Multi-scale Material Modeling and Nanomechanics

Understanding the mechanics behavior of material is essential when designing structural components especially in spacecraft and aircraft where the margin of errors is relatively small. In the late 1700s up, countless efforts have been made to develop constitution governing equations for the mechanics at micro and macro scale. These efforts set the foundation for classical continuum mechanics. In the late 1900s, chemists and physicists help develop quantum mechanics, dealing with atomic interaction and atomic structure. The atomic scale, (5nm to 10 micrometers), however, contains a lot of unknown and is not yet well understood.

There are various problems in the mechanics at this atomic scale. Here we focus on the mechanics of grain boundaries interaction within the solid because the presence of these boundaries can vastly alter the micro and macro scale properties. Especially, we seek to understand the notion of stress at these grain boundaries. These grain boundary stresses are responsible for the fracture and fatigue properties of the metal, but until now, such detailed atomic-scale stress measurements were confined to molecular dynamics simulation models. Using data-driven approaches based on machine learning enables the study to quantify, for the first time, the grain boundary stresses in actual metal specimens imaged by electron microscopy.

For instance, we used molecular dynamics simulations of copper grain boundaries to train our machine learning algorithm to recognize the arrangements of the atoms along the boundaries and identify patterns in the stress distributions within different grain boundary structures. Eventually, the algorithm was able to predict very accurately the grain boundary stresses from both simulation and experimental image data with atomic-level resolution. With this stress, we are able to upscale the traction and understand dislocation emission behavior.

Being able to establish quantitative descriptors of the boundaries will enable scientists to engineer grain boundaries to be stronger, and more heat and corrosion resistant – the first step towards designing aerospace materials for extreme environment applications.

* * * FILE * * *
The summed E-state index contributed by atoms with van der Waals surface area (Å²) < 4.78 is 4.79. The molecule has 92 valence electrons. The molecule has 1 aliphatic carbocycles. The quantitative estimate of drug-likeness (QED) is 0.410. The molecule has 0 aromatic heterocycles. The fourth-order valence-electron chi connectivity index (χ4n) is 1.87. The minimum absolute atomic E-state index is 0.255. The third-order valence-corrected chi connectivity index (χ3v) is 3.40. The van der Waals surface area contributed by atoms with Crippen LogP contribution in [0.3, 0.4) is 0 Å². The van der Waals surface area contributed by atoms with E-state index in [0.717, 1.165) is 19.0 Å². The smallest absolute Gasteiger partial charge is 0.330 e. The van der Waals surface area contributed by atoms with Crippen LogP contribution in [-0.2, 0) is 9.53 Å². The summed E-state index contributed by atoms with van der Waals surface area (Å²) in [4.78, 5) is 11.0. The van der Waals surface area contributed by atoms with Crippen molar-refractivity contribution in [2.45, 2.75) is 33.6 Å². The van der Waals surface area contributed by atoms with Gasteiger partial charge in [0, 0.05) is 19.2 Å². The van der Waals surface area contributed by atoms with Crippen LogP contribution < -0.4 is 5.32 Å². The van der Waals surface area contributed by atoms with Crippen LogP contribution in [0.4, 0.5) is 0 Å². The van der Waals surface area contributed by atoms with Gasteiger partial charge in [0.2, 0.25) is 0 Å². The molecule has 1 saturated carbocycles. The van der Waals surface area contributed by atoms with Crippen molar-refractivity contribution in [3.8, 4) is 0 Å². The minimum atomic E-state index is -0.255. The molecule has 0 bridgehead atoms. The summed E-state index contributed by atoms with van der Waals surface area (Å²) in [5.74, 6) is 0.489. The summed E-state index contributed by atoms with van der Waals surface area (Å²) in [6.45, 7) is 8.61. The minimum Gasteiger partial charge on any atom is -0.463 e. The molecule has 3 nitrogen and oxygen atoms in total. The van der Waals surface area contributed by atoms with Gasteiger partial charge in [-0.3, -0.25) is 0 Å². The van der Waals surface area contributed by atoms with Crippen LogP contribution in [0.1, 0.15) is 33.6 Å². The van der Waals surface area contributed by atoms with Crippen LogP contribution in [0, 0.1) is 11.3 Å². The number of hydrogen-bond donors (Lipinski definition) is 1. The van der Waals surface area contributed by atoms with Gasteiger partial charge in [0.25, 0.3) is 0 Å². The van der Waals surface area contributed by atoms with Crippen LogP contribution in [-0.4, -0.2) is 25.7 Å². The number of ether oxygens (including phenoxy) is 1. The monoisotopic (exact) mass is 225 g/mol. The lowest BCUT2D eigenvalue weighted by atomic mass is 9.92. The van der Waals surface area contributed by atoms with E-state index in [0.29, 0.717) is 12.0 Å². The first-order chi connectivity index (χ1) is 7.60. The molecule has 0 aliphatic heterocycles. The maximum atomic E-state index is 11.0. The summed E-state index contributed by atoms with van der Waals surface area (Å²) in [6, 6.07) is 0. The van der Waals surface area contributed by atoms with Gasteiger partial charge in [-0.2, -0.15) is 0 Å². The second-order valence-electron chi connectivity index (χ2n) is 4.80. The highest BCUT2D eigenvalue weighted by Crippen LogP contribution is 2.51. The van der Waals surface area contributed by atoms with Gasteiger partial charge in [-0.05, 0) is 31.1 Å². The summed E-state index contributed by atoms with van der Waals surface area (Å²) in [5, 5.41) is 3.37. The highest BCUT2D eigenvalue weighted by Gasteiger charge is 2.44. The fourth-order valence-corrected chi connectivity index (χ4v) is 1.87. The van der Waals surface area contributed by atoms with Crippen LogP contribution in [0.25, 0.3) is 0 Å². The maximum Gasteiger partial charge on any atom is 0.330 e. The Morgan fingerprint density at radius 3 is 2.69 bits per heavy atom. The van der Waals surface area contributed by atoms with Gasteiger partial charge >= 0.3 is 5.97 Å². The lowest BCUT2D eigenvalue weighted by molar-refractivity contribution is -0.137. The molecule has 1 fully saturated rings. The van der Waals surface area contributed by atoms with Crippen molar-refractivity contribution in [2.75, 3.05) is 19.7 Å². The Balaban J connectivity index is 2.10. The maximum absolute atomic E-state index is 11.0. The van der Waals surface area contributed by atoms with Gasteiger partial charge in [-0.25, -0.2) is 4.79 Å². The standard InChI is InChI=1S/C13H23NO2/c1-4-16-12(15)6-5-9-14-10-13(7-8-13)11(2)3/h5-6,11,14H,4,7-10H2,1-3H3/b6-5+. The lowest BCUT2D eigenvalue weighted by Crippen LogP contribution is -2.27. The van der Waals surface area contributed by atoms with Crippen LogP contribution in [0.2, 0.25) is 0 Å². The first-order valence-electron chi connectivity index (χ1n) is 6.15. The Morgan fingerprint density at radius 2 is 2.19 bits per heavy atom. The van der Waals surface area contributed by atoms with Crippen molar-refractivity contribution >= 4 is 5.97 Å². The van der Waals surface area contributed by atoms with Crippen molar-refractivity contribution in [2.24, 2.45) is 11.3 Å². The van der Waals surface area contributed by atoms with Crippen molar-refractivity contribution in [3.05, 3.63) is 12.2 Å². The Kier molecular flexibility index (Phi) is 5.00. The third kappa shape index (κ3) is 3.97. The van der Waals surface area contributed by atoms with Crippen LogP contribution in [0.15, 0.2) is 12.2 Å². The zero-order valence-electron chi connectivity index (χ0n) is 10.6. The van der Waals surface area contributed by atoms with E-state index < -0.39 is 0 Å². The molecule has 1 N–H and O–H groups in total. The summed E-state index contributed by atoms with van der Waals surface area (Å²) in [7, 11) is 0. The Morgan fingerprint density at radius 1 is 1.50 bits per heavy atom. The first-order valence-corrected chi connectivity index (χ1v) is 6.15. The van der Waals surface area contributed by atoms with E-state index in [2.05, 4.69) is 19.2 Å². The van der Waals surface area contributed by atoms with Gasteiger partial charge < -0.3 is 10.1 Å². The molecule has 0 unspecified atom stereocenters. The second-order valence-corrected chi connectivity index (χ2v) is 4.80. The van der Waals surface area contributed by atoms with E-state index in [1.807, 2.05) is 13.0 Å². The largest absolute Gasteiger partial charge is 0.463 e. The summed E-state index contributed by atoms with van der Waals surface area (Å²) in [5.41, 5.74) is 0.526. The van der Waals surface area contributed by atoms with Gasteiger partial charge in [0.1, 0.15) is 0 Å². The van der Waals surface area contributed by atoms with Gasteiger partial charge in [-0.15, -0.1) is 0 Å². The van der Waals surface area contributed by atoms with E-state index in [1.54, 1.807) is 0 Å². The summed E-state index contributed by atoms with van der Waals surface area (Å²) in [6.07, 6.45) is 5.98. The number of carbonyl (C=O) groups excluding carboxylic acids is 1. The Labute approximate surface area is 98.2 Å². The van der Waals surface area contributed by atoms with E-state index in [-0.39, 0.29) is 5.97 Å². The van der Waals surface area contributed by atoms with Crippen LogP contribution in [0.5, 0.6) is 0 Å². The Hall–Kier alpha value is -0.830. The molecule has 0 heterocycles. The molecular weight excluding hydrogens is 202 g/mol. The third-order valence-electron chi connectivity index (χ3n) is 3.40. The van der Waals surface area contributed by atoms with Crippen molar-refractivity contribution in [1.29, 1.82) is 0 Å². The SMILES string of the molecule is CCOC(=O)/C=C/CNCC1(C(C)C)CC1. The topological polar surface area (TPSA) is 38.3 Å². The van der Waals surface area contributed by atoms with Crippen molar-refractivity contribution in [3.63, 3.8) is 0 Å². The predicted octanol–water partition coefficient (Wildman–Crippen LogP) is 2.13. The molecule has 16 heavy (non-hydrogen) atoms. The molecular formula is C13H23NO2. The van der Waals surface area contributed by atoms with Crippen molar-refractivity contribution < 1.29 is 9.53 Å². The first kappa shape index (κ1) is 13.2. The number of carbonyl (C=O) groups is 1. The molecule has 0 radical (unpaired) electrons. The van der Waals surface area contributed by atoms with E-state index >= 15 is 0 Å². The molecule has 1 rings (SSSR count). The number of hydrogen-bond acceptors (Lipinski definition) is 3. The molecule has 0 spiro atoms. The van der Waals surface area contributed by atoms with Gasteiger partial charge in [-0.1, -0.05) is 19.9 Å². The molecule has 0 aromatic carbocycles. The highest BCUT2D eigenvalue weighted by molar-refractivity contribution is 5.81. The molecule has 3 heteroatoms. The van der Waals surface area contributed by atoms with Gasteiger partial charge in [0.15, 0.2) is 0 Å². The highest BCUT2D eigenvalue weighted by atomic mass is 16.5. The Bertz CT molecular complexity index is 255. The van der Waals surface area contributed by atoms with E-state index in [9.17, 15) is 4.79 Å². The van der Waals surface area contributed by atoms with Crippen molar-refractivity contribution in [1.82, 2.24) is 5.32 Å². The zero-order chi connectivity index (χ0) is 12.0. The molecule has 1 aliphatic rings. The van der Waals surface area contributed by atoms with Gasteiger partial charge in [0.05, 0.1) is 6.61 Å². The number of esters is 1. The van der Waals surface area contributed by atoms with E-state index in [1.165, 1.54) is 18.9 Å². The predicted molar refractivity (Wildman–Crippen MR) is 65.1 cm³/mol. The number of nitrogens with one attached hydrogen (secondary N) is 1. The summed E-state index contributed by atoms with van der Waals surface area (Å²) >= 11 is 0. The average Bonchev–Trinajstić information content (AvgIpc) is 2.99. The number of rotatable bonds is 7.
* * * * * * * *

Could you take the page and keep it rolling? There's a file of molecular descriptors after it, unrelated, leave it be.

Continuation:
Currently, we are working on finding dislocation structures using central neural network (CNN) in addition to representing the grain boundary structures using a genetic algorithm. All these current works are based on the atomistic stress field in our previous work. 


We introduce a numerical technique, termed the sequential atom removal (SAR) approach, to reconstruct the atomic stresses near a symmetrical-tilt Σ5(310)[001] Cu grain boundary. In the SAR approach, individual atoms near the boundary are sequentially removed to compute the pair (reaction) force between atoms, while correcting for changes to the local electron density caused by atom removal. We show that this SAR approach accurately reproduces the spatially-varying virial stresses at a grain boundary governed by an embedded atom method potential. The SAR approach is subsequently used to extract the atomistic stresses of the grain boundary from DFT calculations, from which we reconstruct a continuum-equivalent grain boundary traction distribution as a quantitative descriptor of the grain boundary atomic structure.

We use artificial neural networks for machine learning (ML), fed with a limited training dataset from MD simulations, to predict the local atomistic stresses from atomic position information across a series of equilibrium <110> symmetrical-tilt Cu grain boundary structures. This ML-based constitutive modeling paves the way for direct interpretation of the equivalent stress state of atomistic structures beyond the MD domain, including those from high-resolution transmission electron microscopy (HRTEM) imaging and Density Functional Theory (DFT).

We reconstruct the continuum-equivalent grain boundary tractions from local atomic stresses near symmetrical-tilt〈110〉 Ni grain boundaries. We show that the resolved shear stress contribution from the grain boundary tractions, τGB, along active slip-systems either assists or prevents the emission of dislocations, depending on its direction with respect to the resolved shear stress contribution from external loading, τext. Our results quantitatively explain the asymmetrical grain boundary dislocation emission processes observed in molecular dynamics (MD) simulations under applied tensile and compressive loads.